Kay Hutchinson

My Life in 37 Therapies – Review

Why is it that when you’ve apparently got all the time in the world, everything takes four times as long as normal to do? When I was sent a copy of My Life in Thirty-Seven Therapies by Kay Hutchinson to review, I rubbed my hands together in glee and looked forward to starting it straight away. That was the day before lockdown. In theory, I’ve had plenty of time since to get to it – but you all know what it’s like. Suddenly there are a thousand and one things that need urgent attention, from my daughters’ exam traumas to the endless quest to find dried yeast in south east London.

My Life in Thirty-Seven Therapies by Kay Hutchinson

Anyway, enough of the excuses, and on with the review. I did enjoy this book. It’s a rambling sort of autobiography, a bit like Eat, Pray, Love, but more scatter-gun, less Hollywood. As usual, the trouble is men, from Kay’s father onwards, and this poor lady has used 37 different types of therapy to try and wash them right out of her hair. Everything from literal hairdressing (at the BBC no less) to voodoo and cupping, via telephone clairvoyants, astrologers breast message (yes, really) and hypnotherapists, has been tried.

Kay Hutchinson
Kay Hutchinson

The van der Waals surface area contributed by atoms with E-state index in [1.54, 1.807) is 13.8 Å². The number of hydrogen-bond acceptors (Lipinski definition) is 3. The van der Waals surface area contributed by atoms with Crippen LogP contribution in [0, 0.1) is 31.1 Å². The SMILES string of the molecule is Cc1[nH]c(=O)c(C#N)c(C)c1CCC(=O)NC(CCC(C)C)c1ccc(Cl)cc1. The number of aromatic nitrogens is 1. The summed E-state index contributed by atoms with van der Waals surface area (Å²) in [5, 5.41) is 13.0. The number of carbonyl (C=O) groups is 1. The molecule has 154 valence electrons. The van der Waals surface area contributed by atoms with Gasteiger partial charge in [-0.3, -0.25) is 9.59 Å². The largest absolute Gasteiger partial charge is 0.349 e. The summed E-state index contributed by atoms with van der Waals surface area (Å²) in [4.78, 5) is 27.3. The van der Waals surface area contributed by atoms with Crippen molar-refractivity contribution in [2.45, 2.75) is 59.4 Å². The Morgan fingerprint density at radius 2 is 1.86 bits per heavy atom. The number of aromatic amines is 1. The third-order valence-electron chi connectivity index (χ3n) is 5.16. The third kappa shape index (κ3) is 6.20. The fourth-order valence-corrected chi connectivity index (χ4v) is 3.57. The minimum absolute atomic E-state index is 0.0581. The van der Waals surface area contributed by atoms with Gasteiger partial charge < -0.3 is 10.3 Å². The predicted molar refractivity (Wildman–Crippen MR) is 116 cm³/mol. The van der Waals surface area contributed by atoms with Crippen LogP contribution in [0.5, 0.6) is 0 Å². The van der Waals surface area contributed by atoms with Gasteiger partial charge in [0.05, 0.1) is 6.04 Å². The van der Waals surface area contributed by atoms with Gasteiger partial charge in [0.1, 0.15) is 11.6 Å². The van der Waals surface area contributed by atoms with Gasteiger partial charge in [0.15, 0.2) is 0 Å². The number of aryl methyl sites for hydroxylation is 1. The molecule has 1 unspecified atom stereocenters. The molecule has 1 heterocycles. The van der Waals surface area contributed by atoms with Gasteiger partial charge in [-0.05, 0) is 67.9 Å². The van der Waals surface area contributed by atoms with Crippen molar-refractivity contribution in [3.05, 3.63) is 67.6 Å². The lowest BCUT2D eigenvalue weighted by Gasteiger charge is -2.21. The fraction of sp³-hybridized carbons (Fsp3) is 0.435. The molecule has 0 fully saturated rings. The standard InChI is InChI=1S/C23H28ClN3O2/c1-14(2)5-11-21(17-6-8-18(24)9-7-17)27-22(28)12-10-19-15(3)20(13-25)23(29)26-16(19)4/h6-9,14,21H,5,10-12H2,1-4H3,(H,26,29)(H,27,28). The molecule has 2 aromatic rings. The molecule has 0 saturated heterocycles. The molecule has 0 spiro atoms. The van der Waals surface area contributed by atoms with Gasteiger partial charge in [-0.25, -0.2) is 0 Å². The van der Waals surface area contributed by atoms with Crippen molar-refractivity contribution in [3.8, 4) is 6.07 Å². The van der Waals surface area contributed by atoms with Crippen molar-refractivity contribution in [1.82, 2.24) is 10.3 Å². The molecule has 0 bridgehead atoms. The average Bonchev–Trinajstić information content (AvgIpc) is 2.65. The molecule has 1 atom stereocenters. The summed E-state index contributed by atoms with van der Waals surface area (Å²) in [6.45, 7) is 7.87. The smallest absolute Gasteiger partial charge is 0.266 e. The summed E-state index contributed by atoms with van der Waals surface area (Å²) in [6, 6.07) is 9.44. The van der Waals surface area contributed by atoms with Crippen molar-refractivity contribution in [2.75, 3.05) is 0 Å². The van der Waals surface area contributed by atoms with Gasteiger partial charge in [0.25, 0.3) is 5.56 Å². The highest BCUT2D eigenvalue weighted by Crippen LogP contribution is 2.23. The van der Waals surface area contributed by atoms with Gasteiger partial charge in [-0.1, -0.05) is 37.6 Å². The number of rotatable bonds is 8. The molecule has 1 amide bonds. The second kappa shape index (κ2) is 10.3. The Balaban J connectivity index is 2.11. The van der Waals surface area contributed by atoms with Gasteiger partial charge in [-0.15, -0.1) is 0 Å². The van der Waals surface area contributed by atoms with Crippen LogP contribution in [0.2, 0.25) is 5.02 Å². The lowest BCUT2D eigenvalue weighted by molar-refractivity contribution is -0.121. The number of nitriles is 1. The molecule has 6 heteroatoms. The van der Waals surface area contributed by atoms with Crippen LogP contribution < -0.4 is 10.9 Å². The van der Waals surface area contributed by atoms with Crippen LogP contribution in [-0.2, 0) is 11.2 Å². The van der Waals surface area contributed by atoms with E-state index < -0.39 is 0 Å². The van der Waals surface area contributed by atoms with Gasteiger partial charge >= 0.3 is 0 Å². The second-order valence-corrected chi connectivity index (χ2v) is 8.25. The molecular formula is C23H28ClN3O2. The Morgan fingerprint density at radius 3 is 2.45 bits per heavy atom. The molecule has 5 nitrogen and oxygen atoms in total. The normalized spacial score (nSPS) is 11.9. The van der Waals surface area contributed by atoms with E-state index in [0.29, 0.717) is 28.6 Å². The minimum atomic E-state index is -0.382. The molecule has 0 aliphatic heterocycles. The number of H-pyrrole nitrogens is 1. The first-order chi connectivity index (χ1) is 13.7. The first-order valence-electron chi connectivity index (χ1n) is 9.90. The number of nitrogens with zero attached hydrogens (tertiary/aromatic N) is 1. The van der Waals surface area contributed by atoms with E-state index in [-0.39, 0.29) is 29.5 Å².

I had lots of questions as I was reading, not least, ‘how did she afford all this therapy?’ and ‘why did she leave her husband, who sounded rather nice?’ The answer to the second question seems to be a mid-life crisis of epic proportions. And the answer to the first is that she was working a lot of the time, on very big projects like the Olympic Legacy, or for various TV stations.

I take my hat off to her, managing to perform in challenging professional circumstances, when she was dealing with so much inwardly. Most of her search seems to have been for love, which I am sure we can all relate to, and she chooses to end the book revealing that she has a new partner. In a way, this seems an old-fashioned ending, for a woman who is clearly open-minded. But it’s the fairy tale that most of us want.

If you’ve ever wondered what might happen if you throw everything up in the air, or want to try an obscure therapy and risk only the price of a book rather than a session, this is for you. I enjoyed it – and I’m very glad I’ve found things that make me happy without having to investigate so thoroughly.

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